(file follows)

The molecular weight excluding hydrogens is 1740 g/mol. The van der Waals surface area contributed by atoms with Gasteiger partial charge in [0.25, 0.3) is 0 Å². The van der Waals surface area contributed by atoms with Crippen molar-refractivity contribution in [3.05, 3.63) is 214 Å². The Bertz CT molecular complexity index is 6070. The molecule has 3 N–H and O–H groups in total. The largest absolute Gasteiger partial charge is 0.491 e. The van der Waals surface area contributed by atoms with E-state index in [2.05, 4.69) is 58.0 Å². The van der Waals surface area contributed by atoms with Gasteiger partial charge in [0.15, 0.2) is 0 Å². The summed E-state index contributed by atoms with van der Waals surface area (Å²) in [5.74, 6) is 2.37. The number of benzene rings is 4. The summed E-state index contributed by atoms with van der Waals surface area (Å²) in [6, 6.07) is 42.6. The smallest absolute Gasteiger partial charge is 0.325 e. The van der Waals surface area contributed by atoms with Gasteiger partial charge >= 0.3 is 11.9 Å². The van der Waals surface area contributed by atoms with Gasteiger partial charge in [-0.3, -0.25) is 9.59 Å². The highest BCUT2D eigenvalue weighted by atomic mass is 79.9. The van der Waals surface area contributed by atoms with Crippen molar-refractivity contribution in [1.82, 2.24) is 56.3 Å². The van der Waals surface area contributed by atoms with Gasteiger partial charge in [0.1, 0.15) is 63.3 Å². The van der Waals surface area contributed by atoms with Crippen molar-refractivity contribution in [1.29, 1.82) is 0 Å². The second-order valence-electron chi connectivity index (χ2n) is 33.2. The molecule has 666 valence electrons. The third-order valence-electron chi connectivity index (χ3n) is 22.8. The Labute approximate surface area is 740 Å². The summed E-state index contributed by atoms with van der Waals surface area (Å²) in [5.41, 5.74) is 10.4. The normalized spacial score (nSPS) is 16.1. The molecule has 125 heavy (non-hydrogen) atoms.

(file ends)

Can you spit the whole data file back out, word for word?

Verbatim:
The molecular weight excluding hydrogens is 1740 g/mol. The van der Waals surface area contributed by atoms with Gasteiger partial charge in [0.25, 0.3) is 0 Å². The van der Waals surface area contributed by atoms with Crippen molar-refractivity contribution in [3.05, 3.63) is 214 Å². The Bertz CT molecular complexity index is 6070. The molecule has 3 N–H and O–H groups in total. The largest absolute Gasteiger partial charge is 0.491 e. The van der Waals surface area contributed by atoms with E-state index in [2.05, 4.69) is 58.0 Å². The van der Waals surface area contributed by atoms with Gasteiger partial charge in [0.15, 0.2) is 0 Å². The summed E-state index contributed by atoms with van der Waals surface area (Å²) in [5.74, 6) is 2.37. The number of benzene rings is 4. The summed E-state index contributed by atoms with van der Waals surface area (Å²) in [6, 6.07) is 42.6. The smallest absolute Gasteiger partial charge is 0.325 e. The van der Waals surface area contributed by atoms with Gasteiger partial charge >= 0.3 is 11.9 Å². The van der Waals surface area contributed by atoms with Gasteiger partial charge in [-0.3, -0.25) is 9.59 Å². The highest BCUT2D eigenvalue weighted by atomic mass is 79.9. The van der Waals surface area contributed by atoms with Crippen molar-refractivity contribution in [1.82, 2.24) is 56.3 Å². The van der Waals surface area contributed by atoms with Gasteiger partial charge in [0.1, 0.15) is 63.3 Å². The van der Waals surface area contributed by atoms with Crippen molar-refractivity contribution in [1.29, 1.82) is 0 Å². The second-order valence-electron chi connectivity index (χ2n) is 33.2. The molecule has 666 valence electrons. The third-order valence-electron chi connectivity index (χ3n) is 22.8. The Labute approximate surface area is 740 Å². The summed E-state index contributed by atoms with van der Waals surface area (Å²) in [5.41, 5.74) is 10.4. The normalized spacial score (nSPS) is 16.1. The molecule has 125 heavy (non-hydrogen) atoms.